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Democrats pushing for START vote despite setback

A Senate vote on a new U.S.-Russian nuclear weapons treaty seems unlikely this year despite President Barack Obama's assurances to President Dmitry Medvedev that it was a "top priority."

Obama's plans were set back Tuesday when Sen. Jon Kyl, an influential Republican on this issue, said that the pact to slash U.S. and Russia nuclear arsenals should not be voted upon this year.

The terse statement by the Arizona senator dealt a major blow to Obama's efforts to improve ties with Russia and to his broader strategy for reducing nuclear arms worldwide. The treaty, known as New START, had been seen as one of the president's top foreign policy accomplishments.

Without the support of Kyl, the leading Republican voice on the treaty, Democrats have little hope of securing at least eight Republican votes — the minimum they would need for ratification in the current Senate.

Kyl's statement caused a stir in the administration, and Secretary of State Hillary Rodham Clinton scheduled a news conference later Wednesday on Capitol Hill with Sens. John Kerry, D-Mass., and Richard Lugar, R-Ind., the Democratic chairman and ranking Republican, respectively, on the Senate Foreign Relations Committee. They were poised to appeal anew for action in the current lame duck session on the treaty.

On the sidelines of the summit of the Asian-Pacific Economic Cooperation (APEC) last weekend, Obama told Medvedev in a meeting that he believed the treaty could be cleared by the Senate before it leaves for the year.

In Moscow Wednesday, Russia's Deputy Foreign Minister Sergei Ryabkov said officials there still expect the Senate to find time for ratifying the treaty this fall.

"We expect that they will find time to discuss the START ratification package and that the vote will take place during the current session," Ryabkov said, according to the Interfax news agency.

"We have taken note of Senator Kyl's comment. It's not our business to interfere in the procedure of agenda agreement and the Senate's work," Ryabkov said. He added that Moscow is aware that the Senate is facing a busy agenda but still hopes that it will find time to take up the treaty before the year's end.

Ryabkov refused to say what could be the possible consequences of the Senate failing to ratify the treaty this year. "I wouldn't like to theorize. That would not be the best outcome of the work we have done."

He added: "I would like to remind you that the Russian leadership's line that the ratification processes in Russia and the U.S. should be synchronized remains fully valid."

Unless reversed, Kyl's position would delay the vote until the newly elected Senate, with an expanded Republican minority, has been sworn in January. Democrats would then need the support of at least 14 Republicans.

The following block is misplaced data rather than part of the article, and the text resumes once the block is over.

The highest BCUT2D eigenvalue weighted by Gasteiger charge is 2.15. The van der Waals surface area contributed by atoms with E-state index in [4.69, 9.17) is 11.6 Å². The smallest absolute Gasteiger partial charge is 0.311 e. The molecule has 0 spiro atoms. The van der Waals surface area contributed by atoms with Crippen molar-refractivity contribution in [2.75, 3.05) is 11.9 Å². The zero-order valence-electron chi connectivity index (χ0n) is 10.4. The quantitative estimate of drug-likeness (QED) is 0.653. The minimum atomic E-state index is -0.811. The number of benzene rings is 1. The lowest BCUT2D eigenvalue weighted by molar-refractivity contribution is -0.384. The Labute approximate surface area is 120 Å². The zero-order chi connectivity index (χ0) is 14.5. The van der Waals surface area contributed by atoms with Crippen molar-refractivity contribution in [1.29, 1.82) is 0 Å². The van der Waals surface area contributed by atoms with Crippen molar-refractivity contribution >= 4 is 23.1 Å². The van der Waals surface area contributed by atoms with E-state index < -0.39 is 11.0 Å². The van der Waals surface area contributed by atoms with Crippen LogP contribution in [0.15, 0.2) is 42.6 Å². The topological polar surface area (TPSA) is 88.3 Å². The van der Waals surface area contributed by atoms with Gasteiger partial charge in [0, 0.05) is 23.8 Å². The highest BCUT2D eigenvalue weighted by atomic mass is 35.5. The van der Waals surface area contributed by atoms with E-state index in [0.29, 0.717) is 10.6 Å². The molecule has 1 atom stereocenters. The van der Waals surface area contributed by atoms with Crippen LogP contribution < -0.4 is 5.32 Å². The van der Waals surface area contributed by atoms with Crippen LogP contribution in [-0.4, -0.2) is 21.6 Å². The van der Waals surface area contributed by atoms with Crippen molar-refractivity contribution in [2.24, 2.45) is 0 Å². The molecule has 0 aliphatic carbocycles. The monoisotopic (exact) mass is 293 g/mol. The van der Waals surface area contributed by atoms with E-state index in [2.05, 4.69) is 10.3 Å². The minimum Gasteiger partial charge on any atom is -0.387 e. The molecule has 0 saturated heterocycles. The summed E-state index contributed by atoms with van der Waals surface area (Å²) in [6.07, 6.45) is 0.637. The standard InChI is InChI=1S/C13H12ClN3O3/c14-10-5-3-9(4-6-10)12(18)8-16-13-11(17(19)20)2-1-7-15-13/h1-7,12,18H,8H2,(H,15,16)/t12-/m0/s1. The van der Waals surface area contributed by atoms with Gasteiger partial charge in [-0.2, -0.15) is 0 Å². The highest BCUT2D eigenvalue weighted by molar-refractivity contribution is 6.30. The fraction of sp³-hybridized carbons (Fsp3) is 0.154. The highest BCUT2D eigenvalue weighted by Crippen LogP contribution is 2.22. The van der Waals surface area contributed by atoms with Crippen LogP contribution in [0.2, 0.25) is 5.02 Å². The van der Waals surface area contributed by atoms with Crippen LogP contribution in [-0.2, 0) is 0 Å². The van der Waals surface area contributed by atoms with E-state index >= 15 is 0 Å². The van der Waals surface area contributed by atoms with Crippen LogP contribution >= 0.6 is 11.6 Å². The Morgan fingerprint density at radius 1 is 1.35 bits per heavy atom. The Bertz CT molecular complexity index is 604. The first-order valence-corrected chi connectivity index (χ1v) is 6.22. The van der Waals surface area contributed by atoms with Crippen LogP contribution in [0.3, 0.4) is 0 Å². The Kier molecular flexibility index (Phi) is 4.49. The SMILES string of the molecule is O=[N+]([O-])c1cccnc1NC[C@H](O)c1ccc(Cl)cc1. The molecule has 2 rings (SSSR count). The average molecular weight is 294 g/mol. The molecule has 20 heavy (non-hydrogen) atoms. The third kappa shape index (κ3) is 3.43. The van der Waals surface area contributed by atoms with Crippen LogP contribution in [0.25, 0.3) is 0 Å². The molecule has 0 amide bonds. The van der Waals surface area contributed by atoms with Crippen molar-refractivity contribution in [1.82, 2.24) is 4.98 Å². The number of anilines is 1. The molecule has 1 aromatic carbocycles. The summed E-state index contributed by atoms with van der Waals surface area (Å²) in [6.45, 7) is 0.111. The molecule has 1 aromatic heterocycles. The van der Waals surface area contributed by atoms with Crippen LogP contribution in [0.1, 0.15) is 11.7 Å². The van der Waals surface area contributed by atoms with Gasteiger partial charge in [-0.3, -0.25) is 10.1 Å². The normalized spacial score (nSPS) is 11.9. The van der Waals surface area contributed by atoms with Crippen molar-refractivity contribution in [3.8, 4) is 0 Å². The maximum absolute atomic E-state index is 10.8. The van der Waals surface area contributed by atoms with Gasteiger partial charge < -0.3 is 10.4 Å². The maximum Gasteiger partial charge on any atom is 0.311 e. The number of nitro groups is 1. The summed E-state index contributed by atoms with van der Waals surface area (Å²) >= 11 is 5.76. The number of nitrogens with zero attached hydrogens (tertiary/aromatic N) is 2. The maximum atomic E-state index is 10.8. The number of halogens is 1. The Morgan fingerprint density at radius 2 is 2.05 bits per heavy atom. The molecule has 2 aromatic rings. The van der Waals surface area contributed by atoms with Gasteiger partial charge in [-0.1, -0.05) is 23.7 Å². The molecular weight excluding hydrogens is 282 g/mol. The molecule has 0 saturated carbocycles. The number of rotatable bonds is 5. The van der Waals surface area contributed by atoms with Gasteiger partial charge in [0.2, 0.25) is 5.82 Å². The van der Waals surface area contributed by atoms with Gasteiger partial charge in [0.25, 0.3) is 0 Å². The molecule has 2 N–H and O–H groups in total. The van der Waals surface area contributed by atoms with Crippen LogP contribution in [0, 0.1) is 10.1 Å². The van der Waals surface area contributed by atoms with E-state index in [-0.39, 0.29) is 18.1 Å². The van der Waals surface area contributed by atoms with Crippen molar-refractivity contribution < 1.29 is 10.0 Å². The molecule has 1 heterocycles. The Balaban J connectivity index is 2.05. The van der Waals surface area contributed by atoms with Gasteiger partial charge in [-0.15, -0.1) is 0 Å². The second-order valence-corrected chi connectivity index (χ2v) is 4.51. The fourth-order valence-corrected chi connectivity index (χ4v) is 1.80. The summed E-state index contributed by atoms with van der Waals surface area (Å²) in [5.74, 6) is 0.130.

The White House has been trying to avoid that fate, knowing that ratification could slip out of reach in the face of opposition to the treaty from most Republicans and an increasingly partisan political environment in Washington.

At a minimum, that probably would set the treaty back for months, because Republicans are likely to demand new hearings in the Senate Foreign Relations Committee so that newly elected lawmakers would be briefed.

Following Tuesday's setback, Vice President Joe Biden warned that failure to approve the treaty this year would endanger national security. He pointed out that the treaty would renew U.S. authority that expired last year to inspect Russia's nuclear arsenal.

Senate Democrats were holding out hope. Kerry said he had discussed the issue with Kyl and believed the door was still open to a vote before the end of the year.

"Ratifying New START is not a political choice, it's a national security imperative," he said.

Kyl's statement, however, appeared to leave little room to resolve the issue quickly. He said he told Senate Majority Leader Harry Reid that he did not believe the treaty could be considered this year.

The treaty would reduce U.S. and Russian limits on strategic warheads to 1,550 for each country from the current ceiling of 2,200. It also would set up new procedures to allow both countries to inspect each other's arsenals to verify compliance.

Republicans have argued that the treaty would limit U.S. missile defense options and does not provide adequate procedures to verify that Russia is living up to its terms.

Kyl has argued that it makes no sense to reduce the number of U.S. warheads until more is done to maintain and modernize the remaining arsenal.

(This version CORRECTS Replaces 2nd paragraph to correct spelling of Kyl's first name. Will be updated.)

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